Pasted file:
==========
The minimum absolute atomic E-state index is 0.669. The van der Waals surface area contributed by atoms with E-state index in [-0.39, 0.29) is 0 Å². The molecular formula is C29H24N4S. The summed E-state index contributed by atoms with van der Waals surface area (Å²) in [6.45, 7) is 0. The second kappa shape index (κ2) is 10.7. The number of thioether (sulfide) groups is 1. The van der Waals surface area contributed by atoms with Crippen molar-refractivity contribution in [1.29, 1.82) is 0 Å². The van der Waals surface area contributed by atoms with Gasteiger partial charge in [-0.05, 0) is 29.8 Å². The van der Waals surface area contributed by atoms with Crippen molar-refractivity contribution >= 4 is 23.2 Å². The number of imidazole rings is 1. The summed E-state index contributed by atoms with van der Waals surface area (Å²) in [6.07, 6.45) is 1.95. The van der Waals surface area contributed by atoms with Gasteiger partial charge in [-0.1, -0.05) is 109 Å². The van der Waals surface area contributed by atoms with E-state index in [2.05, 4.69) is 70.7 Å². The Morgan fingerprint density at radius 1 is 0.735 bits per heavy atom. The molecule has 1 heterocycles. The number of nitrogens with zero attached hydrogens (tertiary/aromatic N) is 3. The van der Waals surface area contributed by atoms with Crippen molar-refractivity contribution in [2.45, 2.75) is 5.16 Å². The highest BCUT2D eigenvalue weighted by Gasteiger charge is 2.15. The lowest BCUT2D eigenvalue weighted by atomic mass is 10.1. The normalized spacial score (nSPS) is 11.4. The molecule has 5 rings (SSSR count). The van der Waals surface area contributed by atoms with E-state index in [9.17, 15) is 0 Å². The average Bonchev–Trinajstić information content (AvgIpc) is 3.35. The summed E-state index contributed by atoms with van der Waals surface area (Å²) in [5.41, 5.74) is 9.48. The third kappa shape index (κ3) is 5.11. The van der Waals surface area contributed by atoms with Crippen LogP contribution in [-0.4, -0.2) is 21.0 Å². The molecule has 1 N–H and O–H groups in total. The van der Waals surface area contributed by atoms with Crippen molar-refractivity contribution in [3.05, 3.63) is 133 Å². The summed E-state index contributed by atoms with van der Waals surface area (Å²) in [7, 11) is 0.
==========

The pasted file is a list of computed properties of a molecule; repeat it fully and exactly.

The minimum absolute atomic E-state index is 0.669. The van der Waals surface area contributed by atoms with E-state index in [-0.39, 0.29) is 0 Å². The molecular formula is C29H24N4S. The summed E-state index contributed by atoms with van der Waals surface area (Å²) in [6.45, 7) is 0. The second kappa shape index (κ2) is 10.7. The number of thioether (sulfide) groups is 1. The van der Waals surface area contributed by atoms with Crippen molar-refractivity contribution in [1.29, 1.82) is 0 Å². The van der Waals surface area contributed by atoms with Gasteiger partial charge in [-0.05, 0) is 29.8 Å². The van der Waals surface area contributed by atoms with Crippen molar-refractivity contribution >= 4 is 23.2 Å². The number of imidazole rings is 1. The summed E-state index contributed by atoms with van der Waals surface area (Å²) in [6.07, 6.45) is 1.95. The van der Waals surface area contributed by atoms with Gasteiger partial charge in [-0.1, -0.05) is 109 Å². The van der Waals surface area contributed by atoms with E-state index in [2.05, 4.69) is 70.7 Å². The Morgan fingerprint density at radius 1 is 0.735 bits per heavy atom. The molecule has 1 heterocycles. The number of nitrogens with zero attached hydrogens (tertiary/aromatic N) is 3. The van der Waals surface area contributed by atoms with Crippen molar-refractivity contribution in [2.45, 2.75) is 5.16 Å². The highest BCUT2D eigenvalue weighted by Gasteiger charge is 2.15. The lowest BCUT2D eigenvalue weighted by atomic mass is 10.1. The normalized spacial score (nSPS) is 11.4. The molecule has 5 rings (SSSR count). The van der Waals surface area contributed by atoms with E-state index in [9.17, 15) is 0 Å². The average Bonchev–Trinajstić information content (AvgIpc) is 3.35. The summed E-state index contributed by atoms with van der Waals surface area (Å²) in [5.41, 5.74) is 9.48. The third kappa shape index (κ3) is 5.11. The van der Waals surface area contributed by atoms with Crippen LogP contribution in [-0.4, -0.2) is 21.0 Å². The molecule has 1 N–H and O–H groups in total. The van der Waals surface area contributed by atoms with Crippen molar-refractivity contribution in [3.05, 3.63) is 133 Å². The summed E-state index contributed by atoms with van der Waals surface area (Å²) in [7, 11) is 0.